It is important to constantly push yourself throughout your fitness journey. Follow this guide to learn how to add intensity to your workouts.

How to Add Intensity to Your Workouts

Do you feel like your workouts aren’t as effective as you’d like them to be? Whether you’re new to your fitness journey or you’re trying to move past a plateau, it might be time to make some changes so you can get the most out of your workouts. 

Not sure how to do that? We have some tips. Keep reading for our favorite practical advice for improving your workout routine.

Try HIIT

We’ll talk more about specific exercise styles later, but first, let’s talk about one of the best ways to increase the intensity of your workout routine. HIIT (high-intensity interval training) is a game-changer. 

HIIT is simple and anyone can do it. It works with all fitness levels and it will grow with you. It’s great for fat loss, stamina, and endurance. 

To do HIIT, you’re going to want to go all out for short periods of time. Between those periods, you’re going to rest or slow down significantly. 

When we say short periods, we mean 45 seconds or less. Most people stick to 30 seconds. When you’re doing the high-intensity exercise, you shouldn’t be able to last for longer than this amount of time or else you’re not working hard enough.

You can incorporate HIIT into cardio and plyometrics with ease. During your rest periods, feel free to sit down and rest completely. At the very least, march in place or walk to lower your intensity. 

Progressive Overload

Progressive overload is one of the best ways to increase your strength and mass. 

Many people start lifting weights and discover that they’re spinning their wheels once they reach a certain level. With progressive overload, you can move beyond that plateau.

Progressive overload requires you to add more weight or repetitions to your routine as soon as it feels “easy.” You can go in small increments as long as you keep moving forward. 

Don’t be afraid to stick with one weight or number of repetitions for more than one session. Move on when you’re ready to do so or else you might risk injuries. 

Keep in mind that there may be times when you feel weaker. If you have to go back every so often, it’s okay. 

Try New Exercise Styles

If you love running or weightlifting, the idea of changing your routine and adding new and different exercises might seem unappealing. In reality, though, this might be the best thing that you can do to build strength and gain muscle. You’ll find yourself pushing through plateaus. 

There are plenty of exercise styles that can help you out. While the most basic advice is to add cardio to weight training and vice versa, here are a few more suggestions that you may not have thought of.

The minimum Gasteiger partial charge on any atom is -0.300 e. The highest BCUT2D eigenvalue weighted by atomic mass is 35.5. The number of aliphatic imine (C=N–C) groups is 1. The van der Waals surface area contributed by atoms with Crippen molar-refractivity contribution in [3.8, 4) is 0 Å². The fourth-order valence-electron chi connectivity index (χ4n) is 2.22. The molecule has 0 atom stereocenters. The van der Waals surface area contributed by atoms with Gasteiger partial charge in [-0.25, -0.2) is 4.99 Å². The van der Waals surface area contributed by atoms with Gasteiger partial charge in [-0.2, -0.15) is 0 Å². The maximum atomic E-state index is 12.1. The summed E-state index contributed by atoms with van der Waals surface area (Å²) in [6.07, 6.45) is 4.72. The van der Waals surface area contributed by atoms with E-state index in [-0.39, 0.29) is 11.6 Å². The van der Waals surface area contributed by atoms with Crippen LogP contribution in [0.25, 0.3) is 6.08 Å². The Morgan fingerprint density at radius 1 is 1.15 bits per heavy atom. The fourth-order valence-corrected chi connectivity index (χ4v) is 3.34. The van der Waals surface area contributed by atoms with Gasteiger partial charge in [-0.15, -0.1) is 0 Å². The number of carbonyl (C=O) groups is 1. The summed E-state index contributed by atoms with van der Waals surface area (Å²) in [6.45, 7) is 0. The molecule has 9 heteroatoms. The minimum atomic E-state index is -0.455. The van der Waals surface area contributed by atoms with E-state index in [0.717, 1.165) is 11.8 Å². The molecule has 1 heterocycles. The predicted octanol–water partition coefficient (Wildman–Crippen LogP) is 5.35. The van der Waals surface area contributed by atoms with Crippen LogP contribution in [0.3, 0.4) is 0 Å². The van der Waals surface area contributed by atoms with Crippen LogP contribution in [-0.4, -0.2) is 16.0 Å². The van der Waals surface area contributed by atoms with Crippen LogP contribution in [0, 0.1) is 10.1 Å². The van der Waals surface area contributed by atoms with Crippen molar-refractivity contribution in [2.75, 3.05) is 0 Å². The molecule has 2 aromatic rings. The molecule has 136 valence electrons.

Blood Flow Restriction Training

Blood flow restriction training is one of the lesser-known exercise habits. To do this, you’ll cut off blood flow in one area of your body to strengthen it more quickly.

Use cuffs around your arms on arm day and your legs on leg day. In theory, this causes your body to work harder to get blood into these limbs and it can increase your gains. 

Be careful when you’re doing this training style and talk to a doctor first if you have a heart condition, a breathing condition, or any other health concerns that may get in the way of this exercise. 

Yoga and Pilates

Many people who love more “athletic” training styles scoff at low-intensity and low-impact workouts such as yoga and pilates, but we suggest incorporating them into your workout routine. 

Yoga is great for the core. It helps with balance, breathing, and even strength if you choose a fast-paced vinyasa session. It will also help with flexibility which may improve your lifting or running. 

Pilates is also good for the core and it’s great for rest days if you want more intensity than yoga without putting too much strain on your muscles. Pilates is also good for post-weightlifting sessions. 

Classes 

If you’re feeling unmotivated and unable to continue your workout routine, why not incorporate classes? This has several benefits. 

First, if you choose classes for an exercise that you’ve never done before, you may feel more interested because you’re learning something new. You can try dance classes, rock climbing, or anything else that seems fun. 

Many people also enjoy working out in groups because it provides accountability. It’s hard to stay on track alone, but if you’re in a group, you have other people cheering you on. 

Leave the gym (or home gym) and join a class.

Incorporate Rest Days

This might seem counterproductive, but adding rest days to your routine (or even taking a week off every now and again) can help you intensify your workouts. 

When you work out too often, you can burn out. Your body may feel too sore to work to your full potential and your muscles may resist growth if you overwork them. 

You’ll also feel less motivated to continue over time because you’re too tired. Rest days allow your muscles to grow while you take a break. 

Some people feel antsy when they don’t get to work out during the day. If this sounds familiar, you can do things on your rest days as long as they’re low-intensity and don’t put any strain on sore muscles.

We suggest trying yoga or pilates on your rest days so you can stretch and relax. You can also take short walks or play a recreational sport. 

Improve Your Fitness Journey Today

It’s normal to have roadblocks in your fitness journey. With these tips, though, you should be able to enhance your workout routine and start moving forward again so you can get fit. Don’t let yourself stagnate!

For more helpful articles about health, fitness, and more, visit the rest of our site. 

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